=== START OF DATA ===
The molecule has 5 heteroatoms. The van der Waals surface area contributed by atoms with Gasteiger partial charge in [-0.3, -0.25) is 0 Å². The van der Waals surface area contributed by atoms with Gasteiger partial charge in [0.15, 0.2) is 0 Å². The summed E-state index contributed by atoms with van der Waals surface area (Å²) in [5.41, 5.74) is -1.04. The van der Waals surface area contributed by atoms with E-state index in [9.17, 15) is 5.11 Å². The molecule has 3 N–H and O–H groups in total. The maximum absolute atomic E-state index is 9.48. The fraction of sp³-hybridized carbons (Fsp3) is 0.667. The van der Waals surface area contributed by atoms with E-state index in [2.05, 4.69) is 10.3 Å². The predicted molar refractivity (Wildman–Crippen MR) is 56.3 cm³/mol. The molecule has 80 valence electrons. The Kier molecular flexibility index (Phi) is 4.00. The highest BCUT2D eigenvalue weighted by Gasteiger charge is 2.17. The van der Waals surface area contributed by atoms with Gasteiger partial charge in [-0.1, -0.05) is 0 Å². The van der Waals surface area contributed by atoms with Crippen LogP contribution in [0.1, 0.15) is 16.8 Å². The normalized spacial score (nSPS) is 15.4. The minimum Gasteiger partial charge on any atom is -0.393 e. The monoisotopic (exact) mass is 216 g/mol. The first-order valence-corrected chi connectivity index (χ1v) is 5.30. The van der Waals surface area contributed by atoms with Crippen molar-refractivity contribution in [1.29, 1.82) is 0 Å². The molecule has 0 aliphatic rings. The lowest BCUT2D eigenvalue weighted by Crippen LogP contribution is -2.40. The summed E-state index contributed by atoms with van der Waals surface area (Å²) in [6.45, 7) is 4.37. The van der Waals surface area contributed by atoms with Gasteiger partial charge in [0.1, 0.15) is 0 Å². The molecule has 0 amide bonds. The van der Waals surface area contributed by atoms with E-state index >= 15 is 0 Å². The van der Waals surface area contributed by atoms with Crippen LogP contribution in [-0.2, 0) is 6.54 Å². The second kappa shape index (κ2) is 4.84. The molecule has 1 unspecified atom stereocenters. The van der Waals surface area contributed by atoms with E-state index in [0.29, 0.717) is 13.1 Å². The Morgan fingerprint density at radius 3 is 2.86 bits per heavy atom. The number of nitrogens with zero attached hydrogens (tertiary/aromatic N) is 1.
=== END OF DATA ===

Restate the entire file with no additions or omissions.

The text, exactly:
The molecule has 5 heteroatoms. The van der Waals surface area contributed by atoms with Gasteiger partial charge in [-0.3, -0.25) is 0 Å². The van der Waals surface area contributed by atoms with Gasteiger partial charge in [0.15, 0.2) is 0 Å². The summed E-state index contributed by atoms with van der Waals surface area (Å²) in [5.41, 5.74) is -1.04. The van der Waals surface area contributed by atoms with E-state index in [9.17, 15) is 5.11 Å². The molecule has 3 N–H and O–H groups in total. The maximum absolute atomic E-state index is 9.48. The fraction of sp³-hybridized carbons (Fsp3) is 0.667. The van der Waals surface area contributed by atoms with E-state index in [2.05, 4.69) is 10.3 Å². The predicted molar refractivity (Wildman–Crippen MR) is 56.3 cm³/mol. The molecule has 80 valence electrons. The Kier molecular flexibility index (Phi) is 4.00. The highest BCUT2D eigenvalue weighted by Gasteiger charge is 2.17. The van der Waals surface area contributed by atoms with Gasteiger partial charge in [-0.1, -0.05) is 0 Å². The van der Waals surface area contributed by atoms with Crippen LogP contribution in [0.1, 0.15) is 16.8 Å². The normalized spacial score (nSPS) is 15.4. The minimum Gasteiger partial charge on any atom is -0.393 e. The monoisotopic (exact) mass is 216 g/mol. The first-order valence-corrected chi connectivity index (χ1v) is 5.30. The van der Waals surface area contributed by atoms with Crippen molar-refractivity contribution in [1.29, 1.82) is 0 Å². The molecule has 0 aliphatic rings. The lowest BCUT2D eigenvalue weighted by Crippen LogP contribution is -2.40. The summed E-state index contributed by atoms with van der Waals surface area (Å²) in [6.45, 7) is 4.37. The van der Waals surface area contributed by atoms with Gasteiger partial charge in [0.1, 0.15) is 0 Å². The molecule has 0 amide bonds. The van der Waals surface area contributed by atoms with E-state index >= 15 is 0 Å². The van der Waals surface area contributed by atoms with Crippen LogP contribution in [-0.2, 0) is 6.54 Å². The second kappa shape index (κ2) is 4.84. The molecule has 1 unspecified atom stereocenters. The van der Waals surface area contributed by atoms with E-state index in [0.29, 0.717) is 13.1 Å². The Morgan fingerprint density at radius 3 is 2.86 bits per heavy atom. The number of nitrogens with zero attached hydrogens (tertiary/aromatic N) is 1.